Sara Salman, "The Shaming State: How the U.S. Treats Citizens in Need" (NYU Press, 2023)


The Shaming State: How the U.S. Treats Citizens in Need (NYU Press, 2023) argues that Americans have been abandoned by a government that has relinquished its duties of care toward its citizens. Sara Salman describes a government that withholds care in times of need and instead shames the very citizens it claims to serve, both poor and middle class. She argues that the state does so by emphasizing personal responsibility, thus tacitly blaming the needy for relying on state programs. This blame is pervasive in the American cultural imagination, existing in political discourse and internalized by Americans. This book explores how shaming is exhibited by state and political institutions by showing the ways in which the state withholds care, and how people who need that care are humiliated for failing to be self-sufficient.

The Shaming State investigates the vanishing horizon of social rights in the United States and the dwindling of government support to both lower- and middle-class people. Focusing on Iraqi refugees and white home-owning New Yorkers, Salman demonstrates how both groups were faced with immense difficulty and humiliation when searching for access to assistance programs maintained by the government. Looking at the long-range trends, she argues that the last forty years have made the United States a market fundamentalist country, where the government does not offer unified aid and increasingly asks citizens to assume personal responsibility in the face of uncontrollable disasters. Whether it was Hurricane Katrina almost two decades ago or the ongoing COVID-19 pandemic, the indifferent and stagnant response by the American government not only amplified the consequences of these disasters but also increased hostility towards the vulnerable groups who needed help. Ultimately, The Shaming State tells stories of abandonment, loss, shame, and rage experienced by Americans and how the government has let them down time and time again.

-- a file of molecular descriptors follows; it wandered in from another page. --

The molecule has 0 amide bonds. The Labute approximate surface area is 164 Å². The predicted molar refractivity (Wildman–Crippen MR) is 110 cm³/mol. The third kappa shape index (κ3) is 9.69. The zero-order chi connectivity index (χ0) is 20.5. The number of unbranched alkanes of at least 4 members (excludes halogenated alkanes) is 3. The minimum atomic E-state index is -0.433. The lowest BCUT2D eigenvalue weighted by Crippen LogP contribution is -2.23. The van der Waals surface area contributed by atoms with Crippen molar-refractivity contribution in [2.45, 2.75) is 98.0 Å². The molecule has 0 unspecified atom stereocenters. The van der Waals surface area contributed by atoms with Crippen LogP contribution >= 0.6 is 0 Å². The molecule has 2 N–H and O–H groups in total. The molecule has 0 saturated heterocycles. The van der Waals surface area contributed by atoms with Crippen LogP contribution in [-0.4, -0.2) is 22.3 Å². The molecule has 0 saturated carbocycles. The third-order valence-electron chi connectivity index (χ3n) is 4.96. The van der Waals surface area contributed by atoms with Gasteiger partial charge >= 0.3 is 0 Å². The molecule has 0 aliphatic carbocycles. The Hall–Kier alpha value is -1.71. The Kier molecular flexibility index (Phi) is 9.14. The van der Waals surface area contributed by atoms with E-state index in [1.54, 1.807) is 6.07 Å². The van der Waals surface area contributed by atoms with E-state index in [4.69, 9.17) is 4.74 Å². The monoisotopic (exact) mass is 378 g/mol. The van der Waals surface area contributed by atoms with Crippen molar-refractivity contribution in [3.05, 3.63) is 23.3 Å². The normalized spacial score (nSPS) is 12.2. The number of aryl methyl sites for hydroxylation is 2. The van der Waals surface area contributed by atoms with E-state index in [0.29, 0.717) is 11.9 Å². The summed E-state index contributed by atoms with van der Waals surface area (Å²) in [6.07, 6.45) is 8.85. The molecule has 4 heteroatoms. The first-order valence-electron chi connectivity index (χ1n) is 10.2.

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Deidre Tyler

Deidre Tyler, PhD - Sociologist, Instructional Technologist.
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